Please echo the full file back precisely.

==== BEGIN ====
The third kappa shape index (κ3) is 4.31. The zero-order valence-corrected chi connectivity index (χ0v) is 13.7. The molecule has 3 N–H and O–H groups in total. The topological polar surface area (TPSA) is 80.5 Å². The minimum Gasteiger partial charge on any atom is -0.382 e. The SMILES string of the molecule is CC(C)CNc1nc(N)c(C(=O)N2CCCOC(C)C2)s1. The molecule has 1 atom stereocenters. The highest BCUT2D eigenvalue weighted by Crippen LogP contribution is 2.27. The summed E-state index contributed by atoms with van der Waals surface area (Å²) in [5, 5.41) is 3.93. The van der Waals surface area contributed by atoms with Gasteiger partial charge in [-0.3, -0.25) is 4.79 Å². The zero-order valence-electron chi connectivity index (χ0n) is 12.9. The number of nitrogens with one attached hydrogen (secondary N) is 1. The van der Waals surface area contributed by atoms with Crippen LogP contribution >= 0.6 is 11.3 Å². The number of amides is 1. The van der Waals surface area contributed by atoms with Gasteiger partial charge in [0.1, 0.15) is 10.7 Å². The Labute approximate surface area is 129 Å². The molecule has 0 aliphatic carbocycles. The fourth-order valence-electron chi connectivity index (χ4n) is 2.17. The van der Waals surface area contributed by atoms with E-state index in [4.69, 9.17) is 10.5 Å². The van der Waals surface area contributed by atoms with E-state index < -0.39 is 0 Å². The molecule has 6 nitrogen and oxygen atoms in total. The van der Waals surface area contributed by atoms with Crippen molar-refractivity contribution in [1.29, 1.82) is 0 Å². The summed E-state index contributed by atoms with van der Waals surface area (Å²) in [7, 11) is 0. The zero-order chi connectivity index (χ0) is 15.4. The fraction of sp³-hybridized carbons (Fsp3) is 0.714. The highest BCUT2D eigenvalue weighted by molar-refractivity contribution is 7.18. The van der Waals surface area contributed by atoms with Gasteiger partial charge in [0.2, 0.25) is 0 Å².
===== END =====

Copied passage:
The third kappa shape index (κ3) is 4.31. The zero-order valence-corrected chi connectivity index (χ0v) is 13.7. The molecule has 3 N–H and O–H groups in total. The topological polar surface area (TPSA) is 80.5 Å². The minimum Gasteiger partial charge on any atom is -0.382 e. The SMILES string of the molecule is CC(C)CNc1nc(N)c(C(=O)N2CCCOC(C)C2)s1. The molecule has 1 atom stereocenters. The highest BCUT2D eigenvalue weighted by Crippen LogP contribution is 2.27. The summed E-state index contributed by atoms with van der Waals surface area (Å²) in [5, 5.41) is 3.93. The van der Waals surface area contributed by atoms with Gasteiger partial charge in [-0.3, -0.25) is 4.79 Å². The zero-order valence-electron chi connectivity index (χ0n) is 12.9. The number of nitrogens with one attached hydrogen (secondary N) is 1. The van der Waals surface area contributed by atoms with Crippen LogP contribution >= 0.6 is 11.3 Å². The number of amides is 1. The van der Waals surface area contributed by atoms with Gasteiger partial charge in [0.1, 0.15) is 10.7 Å². The Labute approximate surface area is 129 Å². The molecule has 0 aliphatic carbocycles. The fourth-order valence-electron chi connectivity index (χ4n) is 2.17. The van der Waals surface area contributed by atoms with E-state index in [4.69, 9.17) is 10.5 Å². The van der Waals surface area contributed by atoms with E-state index < -0.39 is 0 Å². The molecule has 6 nitrogen and oxygen atoms in total. The van der Waals surface area contributed by atoms with Crippen molar-refractivity contribution in [1.29, 1.82) is 0 Å². The summed E-state index contributed by atoms with van der Waals surface area (Å²) in [7, 11) is 0. The zero-order chi connectivity index (χ0) is 15.4. The fraction of sp³-hybridized carbons (Fsp3) is 0.714. The highest BCUT2D eigenvalue weighted by molar-refractivity contribution is 7.18. The van der Waals surface area contributed by atoms with Gasteiger partial charge in [0.2, 0.25) is 0 Å².